On the outside, the mirrored walls of this unadorned rectangular box help it blend into the space it occupies--a gallery at KUNSTEN, Museum of Modern Art, in Aalborg, Denmark, where it was installed last year. On the inside--well, that’s a different story.
When visitors enter the nearly hundred-square-foot room--an installation dubbed "The Phoenix Is Closer Than It Appears," by Berlin-based artist Thilo Frank--the mirrored walls have the opposite effect. Where on the outside, they diverted your visual attention, on the inside, they direct it--very, very intensely. The occupier of Frank’s room sees himself multiplied infinitely on the walls, floor, and ceiling--like a carnival hall of mirrors with a more rigorous geometry. The piece recalls earlier works that experimented with immersive, mirrored experiences, like Lucas Samaras’s Room No. 2, from 1966. But what makes Frank’s slightly different is the unexpected form of seating it offers inside.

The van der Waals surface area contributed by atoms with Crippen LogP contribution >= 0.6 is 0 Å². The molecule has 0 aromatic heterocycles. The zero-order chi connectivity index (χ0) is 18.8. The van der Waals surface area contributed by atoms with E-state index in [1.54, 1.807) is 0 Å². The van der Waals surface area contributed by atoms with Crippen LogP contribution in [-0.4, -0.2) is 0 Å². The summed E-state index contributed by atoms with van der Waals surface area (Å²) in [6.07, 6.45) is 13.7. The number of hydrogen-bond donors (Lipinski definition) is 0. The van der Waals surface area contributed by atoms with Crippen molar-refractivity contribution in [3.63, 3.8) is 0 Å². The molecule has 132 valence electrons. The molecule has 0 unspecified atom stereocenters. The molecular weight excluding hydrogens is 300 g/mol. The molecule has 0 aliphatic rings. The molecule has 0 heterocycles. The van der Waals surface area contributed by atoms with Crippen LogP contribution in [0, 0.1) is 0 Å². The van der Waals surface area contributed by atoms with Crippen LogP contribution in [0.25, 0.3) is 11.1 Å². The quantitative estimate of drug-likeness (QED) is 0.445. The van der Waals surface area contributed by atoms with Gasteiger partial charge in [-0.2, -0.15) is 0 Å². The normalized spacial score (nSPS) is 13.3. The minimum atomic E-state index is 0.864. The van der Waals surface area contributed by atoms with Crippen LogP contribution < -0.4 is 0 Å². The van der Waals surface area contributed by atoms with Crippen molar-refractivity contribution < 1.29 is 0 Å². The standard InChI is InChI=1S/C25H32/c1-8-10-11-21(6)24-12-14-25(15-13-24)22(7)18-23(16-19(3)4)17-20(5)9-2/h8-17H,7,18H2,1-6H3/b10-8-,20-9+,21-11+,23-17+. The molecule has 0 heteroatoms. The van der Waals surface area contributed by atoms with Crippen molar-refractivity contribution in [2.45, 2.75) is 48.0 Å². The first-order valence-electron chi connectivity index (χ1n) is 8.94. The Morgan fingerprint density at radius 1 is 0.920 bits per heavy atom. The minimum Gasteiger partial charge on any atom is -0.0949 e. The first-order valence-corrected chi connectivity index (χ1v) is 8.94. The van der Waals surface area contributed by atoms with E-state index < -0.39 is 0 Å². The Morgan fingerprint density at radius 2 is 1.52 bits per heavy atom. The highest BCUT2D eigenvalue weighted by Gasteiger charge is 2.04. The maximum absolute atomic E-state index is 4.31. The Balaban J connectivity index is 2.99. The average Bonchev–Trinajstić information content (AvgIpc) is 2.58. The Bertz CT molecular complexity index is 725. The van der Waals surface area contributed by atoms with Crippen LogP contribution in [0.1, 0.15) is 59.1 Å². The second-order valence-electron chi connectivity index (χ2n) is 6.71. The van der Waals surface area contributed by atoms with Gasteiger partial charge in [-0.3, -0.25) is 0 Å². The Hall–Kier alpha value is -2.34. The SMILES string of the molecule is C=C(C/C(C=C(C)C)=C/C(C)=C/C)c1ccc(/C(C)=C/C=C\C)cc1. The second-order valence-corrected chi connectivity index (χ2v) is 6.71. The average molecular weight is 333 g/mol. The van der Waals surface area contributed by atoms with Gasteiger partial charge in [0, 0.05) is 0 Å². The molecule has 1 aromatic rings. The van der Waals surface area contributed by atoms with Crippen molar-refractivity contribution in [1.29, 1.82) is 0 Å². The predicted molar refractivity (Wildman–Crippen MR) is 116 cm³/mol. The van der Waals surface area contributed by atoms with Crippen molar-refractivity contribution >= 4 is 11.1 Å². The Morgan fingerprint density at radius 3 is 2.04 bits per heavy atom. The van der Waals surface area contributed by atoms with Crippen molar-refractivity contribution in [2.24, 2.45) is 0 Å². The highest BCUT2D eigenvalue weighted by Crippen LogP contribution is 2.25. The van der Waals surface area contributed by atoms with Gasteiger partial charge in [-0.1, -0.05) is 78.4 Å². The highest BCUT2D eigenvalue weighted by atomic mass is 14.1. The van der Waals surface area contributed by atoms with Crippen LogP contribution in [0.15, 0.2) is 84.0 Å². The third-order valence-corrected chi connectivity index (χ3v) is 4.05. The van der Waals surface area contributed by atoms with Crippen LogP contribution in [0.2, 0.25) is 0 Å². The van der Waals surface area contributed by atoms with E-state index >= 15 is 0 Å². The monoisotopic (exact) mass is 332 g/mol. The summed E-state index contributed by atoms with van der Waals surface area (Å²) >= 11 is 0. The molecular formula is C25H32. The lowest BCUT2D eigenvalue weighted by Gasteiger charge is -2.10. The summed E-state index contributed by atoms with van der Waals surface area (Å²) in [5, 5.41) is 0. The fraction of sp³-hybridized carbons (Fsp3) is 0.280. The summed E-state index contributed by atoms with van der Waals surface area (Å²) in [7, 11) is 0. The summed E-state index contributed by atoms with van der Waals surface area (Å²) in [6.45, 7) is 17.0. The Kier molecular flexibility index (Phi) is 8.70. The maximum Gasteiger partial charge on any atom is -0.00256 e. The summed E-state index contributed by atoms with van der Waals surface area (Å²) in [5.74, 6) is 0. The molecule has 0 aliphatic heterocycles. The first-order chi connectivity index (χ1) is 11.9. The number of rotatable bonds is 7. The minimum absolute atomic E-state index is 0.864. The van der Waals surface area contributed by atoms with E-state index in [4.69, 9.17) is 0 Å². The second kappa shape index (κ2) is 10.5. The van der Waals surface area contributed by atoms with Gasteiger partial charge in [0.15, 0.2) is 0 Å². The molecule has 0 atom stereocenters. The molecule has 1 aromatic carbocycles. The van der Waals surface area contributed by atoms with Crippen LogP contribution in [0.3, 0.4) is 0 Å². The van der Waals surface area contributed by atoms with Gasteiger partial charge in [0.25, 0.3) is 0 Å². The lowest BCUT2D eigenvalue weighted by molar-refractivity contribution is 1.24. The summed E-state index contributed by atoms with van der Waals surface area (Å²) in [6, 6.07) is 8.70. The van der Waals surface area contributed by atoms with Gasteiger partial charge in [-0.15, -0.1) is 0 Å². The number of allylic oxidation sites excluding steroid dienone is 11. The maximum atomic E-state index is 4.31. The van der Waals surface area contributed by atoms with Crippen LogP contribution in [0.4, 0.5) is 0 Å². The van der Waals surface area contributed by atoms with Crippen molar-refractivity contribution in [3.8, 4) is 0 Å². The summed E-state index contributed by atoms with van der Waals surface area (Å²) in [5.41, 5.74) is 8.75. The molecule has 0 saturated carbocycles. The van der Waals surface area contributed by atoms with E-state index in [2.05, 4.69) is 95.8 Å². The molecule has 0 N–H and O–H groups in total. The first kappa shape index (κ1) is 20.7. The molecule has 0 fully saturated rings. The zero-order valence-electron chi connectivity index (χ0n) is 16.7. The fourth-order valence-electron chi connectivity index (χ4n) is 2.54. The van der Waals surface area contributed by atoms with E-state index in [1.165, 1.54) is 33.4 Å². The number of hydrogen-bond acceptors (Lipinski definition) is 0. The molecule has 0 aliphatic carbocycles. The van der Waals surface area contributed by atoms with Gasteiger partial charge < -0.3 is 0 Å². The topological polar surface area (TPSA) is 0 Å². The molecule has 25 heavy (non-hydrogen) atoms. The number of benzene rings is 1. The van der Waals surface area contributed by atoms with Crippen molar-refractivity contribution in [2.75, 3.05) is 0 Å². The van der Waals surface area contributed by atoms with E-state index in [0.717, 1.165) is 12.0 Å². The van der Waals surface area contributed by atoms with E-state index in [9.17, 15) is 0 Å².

Instead of a chair or a bench, visitors are encouraged to park themselves on a simple plank swing, suspended from the room’s ceiling, which introduces a dizzying element of motion to their battery of illusory selves. The text accompanying the installation probably isn’t overstating the experience: "Once [the visitor] begins to swing," it reads, "the disorientation is at full effect: walls, ceiling and floor disappear in a spatial centrifugal motion, which seems to suck the body in and out of the infinite space."
Just reading about it is a little bit overwhelming--I imagine visitors would be wise to keep in mind where the door is located, lest they get stuck in there like Homer Simpson when he took his accidental voyage into the similarly hued third dimension. One upside to a trip into Frank’s mirrored world, though: You’ll definitely be able to tell how the back of your haircut looks.
[Hat tip: Designboom]